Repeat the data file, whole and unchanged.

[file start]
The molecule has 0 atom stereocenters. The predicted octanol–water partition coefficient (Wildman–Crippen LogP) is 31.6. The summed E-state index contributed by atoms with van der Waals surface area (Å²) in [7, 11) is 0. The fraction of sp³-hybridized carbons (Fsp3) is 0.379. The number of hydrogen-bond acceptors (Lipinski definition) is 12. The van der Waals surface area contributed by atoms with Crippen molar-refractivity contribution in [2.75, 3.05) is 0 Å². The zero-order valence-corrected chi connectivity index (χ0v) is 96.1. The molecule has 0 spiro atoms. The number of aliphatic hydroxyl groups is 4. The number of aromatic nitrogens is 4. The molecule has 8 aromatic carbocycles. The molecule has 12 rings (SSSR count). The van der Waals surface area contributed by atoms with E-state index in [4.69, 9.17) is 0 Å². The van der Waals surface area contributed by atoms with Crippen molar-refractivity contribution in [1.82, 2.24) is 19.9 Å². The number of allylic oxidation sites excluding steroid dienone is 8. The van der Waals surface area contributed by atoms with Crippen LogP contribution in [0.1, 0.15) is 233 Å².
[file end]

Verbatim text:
The molecule has 0 atom stereocenters. The predicted octanol–water partition coefficient (Wildman–Crippen LogP) is 31.6. The summed E-state index contributed by atoms with van der Waals surface area (Å²) in [7, 11) is 0. The fraction of sp³-hybridized carbons (Fsp3) is 0.379. The number of hydrogen-bond acceptors (Lipinski definition) is 12. The van der Waals surface area contributed by atoms with Crippen molar-refractivity contribution in [2.75, 3.05) is 0 Å². The zero-order valence-corrected chi connectivity index (χ0v) is 96.1. The molecule has 0 spiro atoms. The number of aliphatic hydroxyl groups is 4. The number of aromatic nitrogens is 4. The molecule has 8 aromatic carbocycles. The molecule has 12 rings (SSSR count). The van der Waals surface area contributed by atoms with E-state index in [4.69, 9.17) is 0 Å². The van der Waals surface area contributed by atoms with Crippen molar-refractivity contribution in [1.82, 2.24) is 19.9 Å². The number of allylic oxidation sites excluding steroid dienone is 8. The van der Waals surface area contributed by atoms with Crippen LogP contribution in [0.1, 0.15) is 233 Å².